Word Strategy 13
Pronunciation. Slowly pronouncing a word correctly helps you understand how the word is spelled. Incorrect pronunciation may give you a clue on how not to spell a word. For example: the pronunciation of disastrous is correct but to pronounce it as “disasterous” is incorrect. But you could be forgiven if you thought the word “disaster” was contained in full in the pronunciation of “disastrous”.
The same goes for pro/nun/ci/a/tion – not pro/noun/ci/a/tion.
Word Strategy 14
Syllabication (what a mouthful) or chunking. This is not unlike the previous strategy. Listen for the parts of the word (the syllables) and write the word piece by piece. Clapping out each syllable helps to isolate them. You will find that you came close to the correct spelling.
Word Strategy 15
Look Cover Say Write Check. This is a good way to practice a word that you want to remember. Look at the original word, over it up, say it to yourself, write it down, and check it to see if you remembered it correctly. Memorizing the look of a word is a great way to understand spelling rules of the English language.
Word Strategy 16
Find Smaller Words Within Larger Words. Don’t rearrange the letters. Just look for smaller words.
For example: teacher – teach , he, _____, _____, _____. This can be a fun word game to remember all the letters and their order in a word. Over time you can build up to lengthier words.
Word Strategy 17
Visualise the Word. You can learn to spell using the creative side of your brain. Look at the word. Then close your eyes and visualise it in your mind. Pretend to write the word on the inside of your eyelids. Get a sense of what the word feels like. Does it have a colour? Have you seen this word on a sign or in a picture? Visualise its meaning in picture form with the word in the picture.
Word Strategy 18
Roots in foreign language. A lot of our words are adopted directly or have roots from other languages such as Greek, Latin and French. The root meanings from the language of origin informs the meaning of our English words. For example ‘tele’ in Latin means far. So this informs the meaning as a prefix in words like telescope and telephone. Some French words we have adopted are veneer, champagne, chivalry. It can be fun to choose a few words and research their origins. Wikipedia is a great resource for this.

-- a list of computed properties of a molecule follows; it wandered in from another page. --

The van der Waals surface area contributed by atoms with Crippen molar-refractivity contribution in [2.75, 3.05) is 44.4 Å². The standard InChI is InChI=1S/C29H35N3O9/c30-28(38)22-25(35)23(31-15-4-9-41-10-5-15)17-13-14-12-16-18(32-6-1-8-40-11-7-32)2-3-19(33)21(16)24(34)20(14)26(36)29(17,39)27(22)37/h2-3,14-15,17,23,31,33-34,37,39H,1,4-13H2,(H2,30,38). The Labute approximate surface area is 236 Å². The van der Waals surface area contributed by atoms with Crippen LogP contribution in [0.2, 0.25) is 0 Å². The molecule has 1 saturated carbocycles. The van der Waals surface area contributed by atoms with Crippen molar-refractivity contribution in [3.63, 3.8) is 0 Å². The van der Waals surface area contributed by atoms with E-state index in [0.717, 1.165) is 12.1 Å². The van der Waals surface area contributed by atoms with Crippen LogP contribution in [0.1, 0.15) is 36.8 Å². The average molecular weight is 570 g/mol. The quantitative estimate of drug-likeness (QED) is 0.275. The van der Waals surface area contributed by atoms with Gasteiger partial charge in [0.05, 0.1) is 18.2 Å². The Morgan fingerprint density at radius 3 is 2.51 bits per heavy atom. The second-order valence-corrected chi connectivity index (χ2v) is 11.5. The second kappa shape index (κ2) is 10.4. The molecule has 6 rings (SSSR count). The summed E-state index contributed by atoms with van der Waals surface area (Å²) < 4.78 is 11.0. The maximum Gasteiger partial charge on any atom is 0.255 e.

Word Strategy 19
Compound Words. Compound words are two or more words put together to make a new word. If you recognise a compound word and know how to spell each separate word within it, then you can spell the whole word. For example team + mate = teammate. Think of other compound words you know and have a go at writing them down.
Word Strategy 20
Think about the Meaning. Think about the meaning of the word. Does understanding its meaning give you a clue as to how it is spelled?
Word Strategy 21
Add letters to a Word. Predictable letter sequences can be used to assist in spelling other words. For example: knowing how to spell ‘other’ helps you to spell mother, brother and bother; or ‘rough’, tough, cough. There are plenty of other words you can expand on like: ought, any, eat, ate, ask, to name a few.
Word Strategy 22
Does the Word Look Right. If the word does not look right to you, then it probably needs correcting. Trust your instincts and check your spelling.
Word Strategy 23
Avoid negative language. Negative language like telling yourself you are wrong can be discouraging. It is very likely that you have spelled part or most of the word correctly. Encourage yourself or others you are critiquing that you are partially correct. Then you can seek out the correct spelling. This reinforces positive spelling strategies, and develops problem solving skills and solution based learning.
Learning the rules of spelling can be fun if you take the positive and creative approach we have outlined for you. Have a go!